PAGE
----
Affirmative Action in Higher Education

affirmative action

affirmative action, in the United States, programs to overcome the effects of past societal discrimination by allocating jobs and resources to members of specific groups, such as minorities and women. The policy was implemented by federal agencies enforcing the Civil Rights Act of 1964 and two executive orders, which provided that government contractors and educational institutions receiving federal funds develop such programs. The Equal Employment Opportunities Act (1972) set up a commission to enforce such plans.

The establishment of racial quotas in the name of affirmative action brought charges of so-called reverse discrimination in the late 1970s. Although the U.S. Supreme Court accepted such an argument in Regents of the University of California v. Bakke (1978), it let existing programs stand and approved the use of quotas in 1979 in a case involving voluntary affirmative-action programs in unions and private businesses. In the 1980s, the federal government's role in affirmative action was considerably diluted. In three cases in 1989, the Supreme Court undercut court-approved affirmative action plans by giving greater standing to claims of reverse discrimination, voiding the use of minority set-asides where past discrimination against minority contractors was unproven, and restricting the use of statistics to prove discrimination, since statistics did not prove intent.

The Civil Rights Act of 1991 reaffirmed a federal government's commitment to affirmative action, but a 1995 Supreme Court decision placed limits on the use of race in awarding government contracts; the affected government programs were revamped in the late 1990s to encompass any person who was "socially disadvantaged." Since the mid-1990s, in a public backlash against perceived reverse discrimination, California and a number of other states have banned the use of race- and sex-based preferences in state and local programs and contracting, and public education. A 2003 Supreme Court decision concerning affirmative action in universities allowed educational institutions to consider race as a factor in admitting students as long as it was not used in a mechanical, formulaic manner. This requirement was tightened by the Court in 2013, which said that courts that approve of the consideration of race in university admissions must be sure that the diversity achieved could not have been accomplished using other means.

In Europe, the European Court of Justice has upheld (1997) the use in the public sector of affirmative-action programs for women, establishing a legal precedent for the nations of the European Union.

The Columbia Encyclopedia, 6th ed. Copyright© 2014, The Columbia University Press.

Selected full-text books and articles on this topic

Actuating Equity: Historical and Contemporary Analyses of African American Access to Selective Higher Education from Sweatt to the Top 10 Percent Law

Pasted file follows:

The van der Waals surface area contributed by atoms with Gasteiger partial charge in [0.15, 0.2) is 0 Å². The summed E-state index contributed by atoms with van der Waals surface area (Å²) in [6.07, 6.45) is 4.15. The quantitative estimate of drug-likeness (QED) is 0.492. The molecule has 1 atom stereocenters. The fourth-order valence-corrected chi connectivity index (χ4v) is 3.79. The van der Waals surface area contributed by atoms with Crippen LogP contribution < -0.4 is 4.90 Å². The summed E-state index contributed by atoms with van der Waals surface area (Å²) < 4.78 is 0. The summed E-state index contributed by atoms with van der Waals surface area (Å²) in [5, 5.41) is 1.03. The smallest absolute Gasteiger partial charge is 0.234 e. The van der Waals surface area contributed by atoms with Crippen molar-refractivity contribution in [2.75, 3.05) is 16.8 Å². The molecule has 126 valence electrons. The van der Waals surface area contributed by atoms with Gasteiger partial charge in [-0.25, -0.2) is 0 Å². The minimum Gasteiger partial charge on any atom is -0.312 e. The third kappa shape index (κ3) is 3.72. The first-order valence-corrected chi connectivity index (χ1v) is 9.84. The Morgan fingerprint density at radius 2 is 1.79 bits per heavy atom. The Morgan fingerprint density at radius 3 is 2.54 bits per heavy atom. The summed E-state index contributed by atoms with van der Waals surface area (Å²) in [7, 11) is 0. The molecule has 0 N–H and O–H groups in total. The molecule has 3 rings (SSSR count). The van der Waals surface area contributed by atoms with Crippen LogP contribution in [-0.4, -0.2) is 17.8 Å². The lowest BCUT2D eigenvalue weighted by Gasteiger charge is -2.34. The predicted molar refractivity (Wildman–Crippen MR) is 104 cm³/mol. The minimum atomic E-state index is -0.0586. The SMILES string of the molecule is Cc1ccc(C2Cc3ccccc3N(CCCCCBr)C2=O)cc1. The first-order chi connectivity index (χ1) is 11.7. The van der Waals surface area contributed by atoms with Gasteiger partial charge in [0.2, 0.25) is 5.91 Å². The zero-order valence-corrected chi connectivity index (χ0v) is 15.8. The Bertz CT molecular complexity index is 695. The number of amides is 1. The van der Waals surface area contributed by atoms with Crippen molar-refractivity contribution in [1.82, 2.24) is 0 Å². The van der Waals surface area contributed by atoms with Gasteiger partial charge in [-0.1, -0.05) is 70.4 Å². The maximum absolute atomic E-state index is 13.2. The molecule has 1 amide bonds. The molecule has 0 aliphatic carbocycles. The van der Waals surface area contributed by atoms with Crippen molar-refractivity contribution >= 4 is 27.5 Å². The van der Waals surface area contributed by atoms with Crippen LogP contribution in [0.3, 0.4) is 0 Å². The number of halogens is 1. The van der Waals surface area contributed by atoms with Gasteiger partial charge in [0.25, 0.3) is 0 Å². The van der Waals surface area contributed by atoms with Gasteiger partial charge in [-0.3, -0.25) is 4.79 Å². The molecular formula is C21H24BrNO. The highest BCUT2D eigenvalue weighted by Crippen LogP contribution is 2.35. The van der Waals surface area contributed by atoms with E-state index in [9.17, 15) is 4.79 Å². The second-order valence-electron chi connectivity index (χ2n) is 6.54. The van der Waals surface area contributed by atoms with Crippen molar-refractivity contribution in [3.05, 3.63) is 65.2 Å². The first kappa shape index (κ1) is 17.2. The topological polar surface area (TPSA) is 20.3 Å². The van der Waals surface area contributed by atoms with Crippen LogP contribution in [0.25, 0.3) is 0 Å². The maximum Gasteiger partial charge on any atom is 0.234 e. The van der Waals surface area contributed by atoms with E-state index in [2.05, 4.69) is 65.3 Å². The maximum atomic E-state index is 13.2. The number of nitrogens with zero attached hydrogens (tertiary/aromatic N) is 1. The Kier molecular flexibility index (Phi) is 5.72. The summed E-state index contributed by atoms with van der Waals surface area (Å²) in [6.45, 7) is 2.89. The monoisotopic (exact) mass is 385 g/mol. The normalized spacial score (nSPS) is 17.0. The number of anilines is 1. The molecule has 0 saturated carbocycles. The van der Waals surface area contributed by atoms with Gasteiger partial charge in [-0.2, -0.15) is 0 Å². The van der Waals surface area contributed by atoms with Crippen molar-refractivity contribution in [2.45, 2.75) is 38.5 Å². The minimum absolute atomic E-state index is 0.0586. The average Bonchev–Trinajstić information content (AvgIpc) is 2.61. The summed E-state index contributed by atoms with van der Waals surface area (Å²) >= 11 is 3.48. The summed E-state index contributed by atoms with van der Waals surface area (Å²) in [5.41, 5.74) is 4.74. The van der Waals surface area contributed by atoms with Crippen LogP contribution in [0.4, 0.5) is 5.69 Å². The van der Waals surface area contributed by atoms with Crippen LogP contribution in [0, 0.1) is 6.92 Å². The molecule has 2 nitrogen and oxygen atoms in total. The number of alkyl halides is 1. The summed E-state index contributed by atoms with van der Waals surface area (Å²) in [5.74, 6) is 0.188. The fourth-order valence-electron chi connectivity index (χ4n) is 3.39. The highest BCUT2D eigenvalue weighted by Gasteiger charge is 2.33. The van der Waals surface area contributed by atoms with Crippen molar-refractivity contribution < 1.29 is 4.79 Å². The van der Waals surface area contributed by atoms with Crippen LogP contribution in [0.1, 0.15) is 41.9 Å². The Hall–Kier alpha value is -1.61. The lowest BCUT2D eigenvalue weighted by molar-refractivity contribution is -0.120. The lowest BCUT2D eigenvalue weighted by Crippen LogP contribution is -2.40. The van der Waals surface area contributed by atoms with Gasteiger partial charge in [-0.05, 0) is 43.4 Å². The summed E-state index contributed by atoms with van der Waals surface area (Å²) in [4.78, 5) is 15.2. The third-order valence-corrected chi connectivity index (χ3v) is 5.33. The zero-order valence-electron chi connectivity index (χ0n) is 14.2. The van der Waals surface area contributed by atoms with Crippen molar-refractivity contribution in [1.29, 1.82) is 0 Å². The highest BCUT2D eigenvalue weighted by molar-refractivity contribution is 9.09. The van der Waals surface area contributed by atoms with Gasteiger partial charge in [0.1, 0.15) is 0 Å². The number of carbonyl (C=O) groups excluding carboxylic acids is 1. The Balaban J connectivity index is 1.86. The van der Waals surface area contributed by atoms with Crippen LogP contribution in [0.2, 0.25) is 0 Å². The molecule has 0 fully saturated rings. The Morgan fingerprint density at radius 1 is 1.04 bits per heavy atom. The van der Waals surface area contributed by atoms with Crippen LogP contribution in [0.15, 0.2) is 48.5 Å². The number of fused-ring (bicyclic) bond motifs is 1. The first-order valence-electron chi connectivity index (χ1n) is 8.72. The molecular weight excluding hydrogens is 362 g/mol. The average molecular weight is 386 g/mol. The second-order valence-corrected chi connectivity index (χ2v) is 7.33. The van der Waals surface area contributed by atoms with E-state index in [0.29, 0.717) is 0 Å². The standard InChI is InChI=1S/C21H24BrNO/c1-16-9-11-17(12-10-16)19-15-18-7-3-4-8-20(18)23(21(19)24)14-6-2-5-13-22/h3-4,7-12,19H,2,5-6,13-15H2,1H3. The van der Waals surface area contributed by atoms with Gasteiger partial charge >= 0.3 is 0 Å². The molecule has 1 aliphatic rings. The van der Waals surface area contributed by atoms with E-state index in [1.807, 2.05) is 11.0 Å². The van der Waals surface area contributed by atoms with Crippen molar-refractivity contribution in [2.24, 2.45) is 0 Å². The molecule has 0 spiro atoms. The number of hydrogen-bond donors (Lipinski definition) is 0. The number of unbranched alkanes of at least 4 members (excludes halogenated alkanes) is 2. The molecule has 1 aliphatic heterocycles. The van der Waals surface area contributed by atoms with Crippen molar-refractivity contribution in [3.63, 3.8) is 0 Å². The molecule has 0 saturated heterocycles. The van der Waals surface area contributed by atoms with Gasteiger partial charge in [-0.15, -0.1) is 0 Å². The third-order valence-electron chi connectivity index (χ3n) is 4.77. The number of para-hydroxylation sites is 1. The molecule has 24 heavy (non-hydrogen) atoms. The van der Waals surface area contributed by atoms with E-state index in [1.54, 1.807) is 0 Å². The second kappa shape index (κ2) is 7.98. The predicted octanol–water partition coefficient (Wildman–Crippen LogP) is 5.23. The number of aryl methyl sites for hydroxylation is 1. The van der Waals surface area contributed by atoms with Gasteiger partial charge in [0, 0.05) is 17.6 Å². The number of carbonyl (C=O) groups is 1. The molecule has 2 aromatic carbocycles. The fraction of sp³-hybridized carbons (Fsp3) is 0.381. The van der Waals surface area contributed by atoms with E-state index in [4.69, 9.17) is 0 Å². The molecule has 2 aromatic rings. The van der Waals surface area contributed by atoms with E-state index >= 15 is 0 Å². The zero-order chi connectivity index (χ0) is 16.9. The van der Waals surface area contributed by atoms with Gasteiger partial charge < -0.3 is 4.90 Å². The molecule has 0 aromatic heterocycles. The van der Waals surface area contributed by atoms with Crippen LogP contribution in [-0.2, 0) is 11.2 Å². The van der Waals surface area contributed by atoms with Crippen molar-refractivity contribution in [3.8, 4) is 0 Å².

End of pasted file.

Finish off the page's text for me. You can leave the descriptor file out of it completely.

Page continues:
Heilig, Julian Vasquez; Reddick, Richard J.; Hamilton, Choquette; Rodriguez, Cristobal; Dietz, Laurel.
Harvard Journal of African American Public Policy, Vol. 17, Annual 2011
From Comparing Plus Factors to Context Review: The Future of Affirmative Action in Higher Education
Foley, Lauren S.
Journal of Law and Education, Vol. 39, No. 2, April 2010
The Admissions Equity Struggle: Fisher Case Is Latest in a Long History of Texas Legal Battles over Race's Role in Higher Education
Freedman, Eric.
Diverse Issues in Higher Education, Vol. 29, No. 4, March 29, 2012
Affirmative Action in Higher Education: Costs, Benefits, and Implementation
Berry, RaJade M.
Journal of Public Budgeting, Accounting & Financial Management, Vol. 16, No. 2, Summer 2004
PEER-REVIEWED PERIODICAL
Peer-reviewed publications on Questia are publications containing articles which were subject to evaluation for accuracy and substance by professional peers of the article's author(s).
The Historical Development of Affirmative Action: An Aggregated Analysis
Woodhouse, Shawn.
The Western Journal of Black Studies, Vol. 26, No. 3, Fall 2002
PEER-REVIEWED PERIODICAL
Peer-reviewed publications on Questia are publications containing articles which were subject to evaluation for accuracy and substance by professional peers of the article's author(s).
Affirmative Action, the Academy and Compromised Standards: Does Affirmative Action Lower Standards in University Hiring, Tenure and Promotion?
Hanks, Lawrence J.; Sullivan, Jas; Spencer, Sara B.; Rogers, Elgin.
Forum on Public Policy: A Journal of the Oxford Round Table, Summer 2008
PEER-REVIEWED PERIODICAL
Peer-reviewed publications on Questia are publications containing articles which were subject to evaluation for accuracy and substance by professional peers of the article's author(s).
Is Race Neutrality a Fallacy? A Comparison of the U.S. and French Models of Affirmative Action in Higher Education
Ledford, Danielle.
Texas International Law Journal, Vol. 46, No. 2, Spring 2011
The Desegregation of Higher Education, Race Conscious Admissions Policies and the Federal Constitution: Before Brown vs. Board and Beyond
Lark, Taj'ullah Sky.
The Journal of Pan African Studies (Online), Vol. 5, No. 5, June 2012
PEER-REVIEWED PERIODICAL
Peer-reviewed publications on Questia are publications containing articles which were subject to evaluation for accuracy and substance by professional peers of the article's author(s).
Affirmative Action and Racial Preference: A Debate
Carl Cohen; James P. Sterba.
Oxford University Press, 2003
Understanding Affirmative Action : Politics, Discrimination, and the Search for Justice
J. Edward Kellough.
Georgetown University Press, 2006
Affirmative Action and the University: A Philosophical Inquiry
Steven M. Cahn.
Temple University Press, 1993
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